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It’s time to share the burdens of fear

April 16, 2021, 10:10 PM UTC

The fatal shooting of a 13-year-old boy by the Chicago police spark protests, a new documentary sheds light on six survivors of the Titanic, and the Methodist church welcomes its first drag queen minister-candidate.

But first, here’s your heartbreaking police shooting week in review, Haiku.

It wasn’t a gun:
It was a wallet, a cell
phone, a toy. They

weren’t suspects: They
were customersmotorists,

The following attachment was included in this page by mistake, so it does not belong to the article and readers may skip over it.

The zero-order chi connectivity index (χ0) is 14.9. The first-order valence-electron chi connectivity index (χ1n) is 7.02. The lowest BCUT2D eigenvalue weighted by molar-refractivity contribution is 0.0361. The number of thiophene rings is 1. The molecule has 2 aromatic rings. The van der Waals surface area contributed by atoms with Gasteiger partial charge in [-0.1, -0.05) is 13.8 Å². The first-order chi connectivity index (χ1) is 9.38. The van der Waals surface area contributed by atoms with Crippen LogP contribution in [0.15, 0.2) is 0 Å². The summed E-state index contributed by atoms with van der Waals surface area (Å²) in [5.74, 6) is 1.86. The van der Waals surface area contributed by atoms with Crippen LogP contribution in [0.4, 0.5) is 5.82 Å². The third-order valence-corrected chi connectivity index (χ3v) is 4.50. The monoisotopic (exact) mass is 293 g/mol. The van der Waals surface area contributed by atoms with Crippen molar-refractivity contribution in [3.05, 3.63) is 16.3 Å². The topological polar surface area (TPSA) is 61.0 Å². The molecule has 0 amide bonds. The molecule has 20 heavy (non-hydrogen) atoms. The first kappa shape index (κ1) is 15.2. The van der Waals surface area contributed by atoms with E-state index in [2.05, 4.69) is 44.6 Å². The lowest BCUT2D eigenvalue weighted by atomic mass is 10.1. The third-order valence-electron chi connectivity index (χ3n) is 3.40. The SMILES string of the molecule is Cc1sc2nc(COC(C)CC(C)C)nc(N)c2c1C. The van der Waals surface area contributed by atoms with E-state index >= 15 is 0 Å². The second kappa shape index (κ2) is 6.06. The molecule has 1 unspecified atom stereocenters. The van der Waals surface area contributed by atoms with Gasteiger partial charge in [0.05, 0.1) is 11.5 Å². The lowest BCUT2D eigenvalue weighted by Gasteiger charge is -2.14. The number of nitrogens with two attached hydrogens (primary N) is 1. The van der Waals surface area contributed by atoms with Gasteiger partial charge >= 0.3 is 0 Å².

jogging, or sleeping.

Now they’re names scrawled on
protest signs, a high price to
pay for driving while,

breathing while, being
someone’s Black or brown child at
the wrong place at the

wrong time. When will be
the right time to be someone’s
sweet Black or brown child?

Take a well-earned break this weekend.

Ellen McGirt

In Brief

One of the most unexpectedly horrific aspects of the race beat has been viewing videos of people of color being shot and or killed, typically — but not always — by the police. I do it because I’m obligated as a reporter to understand events and context. But I also do it to spare others from needing to watch them. It’s all too much. But, says Allissa Richardson, assistant professor of journalism at the University of Southern California and author of Bearing Witness While Black, they are still a necessary record.